The other day, I bumped into an old friend I had not seen in years. He looked familiar. Yet, he had also changed considerably over the years. I had to do a double take before I was sure that it was him.
Whenever we see something unexpected, and have to look again to clarify, we say that we do a “double take”.
In imaging, sometimes it is also useful to do a double take.
Many years ago, at the Image Sensors Workshop in Lake Tahoe, I presented the concept of using two rows of pixels to enhance the signal to noise ratio (SNR) of line scan imagers. We called it dual line scan. The concept was simple. Instead of using one row of pixels to scan, use two adjacent rows to scan twice. The extra signal from the redundant scan improves the Signal-to-Noise Ratio (SNR).
Since then, numerous dual line scan imagers have successfully been introduced into the market. Now, there are tri and quad line scans.
Redundancy is a powerful thing. Yet, in multiline imagers, people had only used it to improve SNR. We have not harnessed the full potential of redundant imaging. Today, I will introduce one of these untapped potentials.
Whether you sense it or not, we are constantly being exposed to low levels of background radiation. A small percentage of the materials around us are naturally radioactive. Some of the radioactive particles from outer space are not filtered by the earth’s protective fields.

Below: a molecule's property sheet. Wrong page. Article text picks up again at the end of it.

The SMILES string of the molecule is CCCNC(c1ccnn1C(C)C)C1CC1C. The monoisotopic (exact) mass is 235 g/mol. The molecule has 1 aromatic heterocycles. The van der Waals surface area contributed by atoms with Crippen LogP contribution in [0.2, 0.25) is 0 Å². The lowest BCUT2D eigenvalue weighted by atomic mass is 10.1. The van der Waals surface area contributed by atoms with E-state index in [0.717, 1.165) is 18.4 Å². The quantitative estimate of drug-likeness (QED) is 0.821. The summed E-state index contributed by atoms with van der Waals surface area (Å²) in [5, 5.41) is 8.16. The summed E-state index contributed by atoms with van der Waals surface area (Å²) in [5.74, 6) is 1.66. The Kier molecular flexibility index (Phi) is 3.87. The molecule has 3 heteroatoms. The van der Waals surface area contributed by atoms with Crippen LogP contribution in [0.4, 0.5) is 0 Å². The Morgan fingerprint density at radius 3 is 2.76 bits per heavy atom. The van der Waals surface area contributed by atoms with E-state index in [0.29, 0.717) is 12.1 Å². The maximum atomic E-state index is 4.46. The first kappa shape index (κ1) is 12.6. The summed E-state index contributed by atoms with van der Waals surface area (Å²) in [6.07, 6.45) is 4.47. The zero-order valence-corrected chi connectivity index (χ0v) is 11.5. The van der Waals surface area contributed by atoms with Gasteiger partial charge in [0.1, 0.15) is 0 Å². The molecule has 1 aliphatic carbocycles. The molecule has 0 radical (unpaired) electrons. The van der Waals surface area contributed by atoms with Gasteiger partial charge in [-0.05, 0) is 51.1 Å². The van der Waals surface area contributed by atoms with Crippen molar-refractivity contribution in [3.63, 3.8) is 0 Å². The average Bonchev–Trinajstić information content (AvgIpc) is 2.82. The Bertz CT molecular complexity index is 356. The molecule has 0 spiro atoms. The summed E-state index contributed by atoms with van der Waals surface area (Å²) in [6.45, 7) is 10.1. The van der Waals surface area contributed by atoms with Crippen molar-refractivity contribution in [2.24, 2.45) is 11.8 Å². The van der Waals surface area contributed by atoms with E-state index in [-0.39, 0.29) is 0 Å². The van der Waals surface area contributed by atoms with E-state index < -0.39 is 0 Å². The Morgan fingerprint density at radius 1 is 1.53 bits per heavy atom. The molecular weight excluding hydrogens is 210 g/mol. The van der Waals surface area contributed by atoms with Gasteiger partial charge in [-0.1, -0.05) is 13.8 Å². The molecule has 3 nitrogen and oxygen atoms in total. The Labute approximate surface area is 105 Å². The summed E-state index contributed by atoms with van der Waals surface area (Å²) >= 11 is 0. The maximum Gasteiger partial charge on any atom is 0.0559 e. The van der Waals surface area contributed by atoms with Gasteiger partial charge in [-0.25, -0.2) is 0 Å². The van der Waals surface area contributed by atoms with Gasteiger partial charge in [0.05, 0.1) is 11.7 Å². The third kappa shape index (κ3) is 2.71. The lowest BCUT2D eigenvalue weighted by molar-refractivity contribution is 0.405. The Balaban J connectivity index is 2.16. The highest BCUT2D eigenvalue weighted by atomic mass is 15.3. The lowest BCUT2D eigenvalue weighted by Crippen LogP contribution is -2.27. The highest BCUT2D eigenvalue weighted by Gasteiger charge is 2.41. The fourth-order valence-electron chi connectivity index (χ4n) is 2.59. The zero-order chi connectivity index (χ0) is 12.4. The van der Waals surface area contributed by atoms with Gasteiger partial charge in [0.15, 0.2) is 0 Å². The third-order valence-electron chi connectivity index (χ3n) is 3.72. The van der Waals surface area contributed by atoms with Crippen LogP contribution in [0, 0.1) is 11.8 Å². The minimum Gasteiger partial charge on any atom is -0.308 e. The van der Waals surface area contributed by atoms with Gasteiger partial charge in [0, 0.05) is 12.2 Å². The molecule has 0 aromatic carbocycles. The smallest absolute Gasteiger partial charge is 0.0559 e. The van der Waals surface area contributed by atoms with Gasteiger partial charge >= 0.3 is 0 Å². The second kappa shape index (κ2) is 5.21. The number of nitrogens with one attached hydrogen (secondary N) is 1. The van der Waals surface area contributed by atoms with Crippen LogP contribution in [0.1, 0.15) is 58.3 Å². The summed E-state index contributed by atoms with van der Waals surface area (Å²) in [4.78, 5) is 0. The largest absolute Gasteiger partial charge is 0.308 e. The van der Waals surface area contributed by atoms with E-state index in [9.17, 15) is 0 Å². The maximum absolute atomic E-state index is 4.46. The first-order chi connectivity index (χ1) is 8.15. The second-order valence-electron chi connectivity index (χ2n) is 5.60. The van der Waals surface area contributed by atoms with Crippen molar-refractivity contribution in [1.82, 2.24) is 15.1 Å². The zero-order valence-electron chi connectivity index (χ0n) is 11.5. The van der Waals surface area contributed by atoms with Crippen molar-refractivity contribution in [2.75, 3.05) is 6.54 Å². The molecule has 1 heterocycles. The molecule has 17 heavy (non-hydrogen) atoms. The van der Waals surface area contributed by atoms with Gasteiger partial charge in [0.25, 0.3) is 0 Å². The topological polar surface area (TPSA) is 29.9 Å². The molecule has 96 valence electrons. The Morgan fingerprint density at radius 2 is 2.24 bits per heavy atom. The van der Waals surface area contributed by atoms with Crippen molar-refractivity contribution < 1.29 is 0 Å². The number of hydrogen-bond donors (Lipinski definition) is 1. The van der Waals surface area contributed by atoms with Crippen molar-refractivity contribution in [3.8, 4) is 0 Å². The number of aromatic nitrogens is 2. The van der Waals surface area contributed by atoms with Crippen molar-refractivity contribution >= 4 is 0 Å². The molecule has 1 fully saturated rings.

Image sensors sense this radiation. In silicon, radioactive particles create a cloud of electrons that usually show up as streaks in an area image and as spikes in line scan images.
These spikes are unwelcome because they result in false positives. For example, in a line scan camera that is scanning a sheet of material for defects, it is often impossible to distinguish between a real material defect and a phantom one triggered by background radiation. Needless to say, these false positives can become quite expensive, as manufacturers either have to scrap materials or re-inspect.
In multiline imagers, we can use the redundancy to distinguish between real and false defects.
When a radioactive particle hits a dual line scan imager, it creates a spike in only one of the two lines of signal, even if the radioactive particle were to enter the imager at a point that is exactly halfway between the two rows of pixels. Here’s why. In the above scenario, the two rows of pixels will collect almost exactly the same number of electrons from the electron cloud formed. However, at the very moment that the electron cloud has formed, the two rows of pixels are scanning different regions of the object. When we reconstruct the image from the output signals of a dual line scan sensor, we have to combine signals that scan the same region of the object. The two rows of pixels scan the same region of the object at different points in time. Because the radioactive particle has corrupted the signal at only one point in time, we can still reconstruct the image using the other uncorrupted signal.
How do we know which of the redundant signals is uncorrupted? Easy. The smaller signal is always the one that is uncorrupted by background radiation.
To eliminate false defects from background radiation, the imaging system merely has to throw away the larger of the two signals that will otherwise have been averaged, if the difference between the two signals exceeds a certain threshold.
Redundancy is a powerful thing. Beyond recognizing old friends and detecting background radiation, can you think of other applications?